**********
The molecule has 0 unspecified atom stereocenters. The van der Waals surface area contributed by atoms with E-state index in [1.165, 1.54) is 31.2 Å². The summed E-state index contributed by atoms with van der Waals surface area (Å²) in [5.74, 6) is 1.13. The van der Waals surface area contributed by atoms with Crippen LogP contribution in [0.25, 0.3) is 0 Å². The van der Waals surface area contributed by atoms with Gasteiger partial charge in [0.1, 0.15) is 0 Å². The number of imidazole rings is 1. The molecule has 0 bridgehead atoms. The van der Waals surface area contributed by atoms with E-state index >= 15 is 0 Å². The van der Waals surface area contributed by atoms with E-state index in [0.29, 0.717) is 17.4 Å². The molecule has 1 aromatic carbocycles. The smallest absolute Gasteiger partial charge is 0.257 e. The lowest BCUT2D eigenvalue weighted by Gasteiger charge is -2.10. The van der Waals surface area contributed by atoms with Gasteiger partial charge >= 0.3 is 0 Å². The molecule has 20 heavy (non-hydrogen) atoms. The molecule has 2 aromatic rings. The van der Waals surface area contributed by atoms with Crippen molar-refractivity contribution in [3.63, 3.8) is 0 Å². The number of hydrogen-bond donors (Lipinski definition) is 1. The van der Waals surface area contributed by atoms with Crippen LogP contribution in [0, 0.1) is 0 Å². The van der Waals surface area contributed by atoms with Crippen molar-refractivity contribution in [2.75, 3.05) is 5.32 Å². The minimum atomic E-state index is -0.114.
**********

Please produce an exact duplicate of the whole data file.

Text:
The molecule has 0 unspecified atom stereocenters. The van der Waals surface area contributed by atoms with E-state index in [1.165, 1.54) is 31.2 Å². The summed E-state index contributed by atoms with van der Waals surface area (Å²) in [5.74, 6) is 1.13. The van der Waals surface area contributed by atoms with Crippen LogP contribution in [0.25, 0.3) is 0 Å². The van der Waals surface area contributed by atoms with Gasteiger partial charge in [0.1, 0.15) is 0 Å². The number of imidazole rings is 1. The molecule has 0 bridgehead atoms. The van der Waals surface area contributed by atoms with E-state index >= 15 is 0 Å². The van der Waals surface area contributed by atoms with E-state index in [0.29, 0.717) is 17.4 Å². The molecule has 1 aromatic carbocycles. The smallest absolute Gasteiger partial charge is 0.257 e. The lowest BCUT2D eigenvalue weighted by Gasteiger charge is -2.10. The van der Waals surface area contributed by atoms with Gasteiger partial charge >= 0.3 is 0 Å². The molecule has 20 heavy (non-hydrogen) atoms. The molecule has 2 aromatic rings. The van der Waals surface area contributed by atoms with Crippen molar-refractivity contribution in [3.63, 3.8) is 0 Å². The number of hydrogen-bond donors (Lipinski definition) is 1. The van der Waals surface area contributed by atoms with Crippen LogP contribution in [0, 0.1) is 0 Å². The van der Waals surface area contributed by atoms with Crippen molar-refractivity contribution in [2.75, 3.05) is 5.32 Å². The minimum atomic E-state index is -0.114.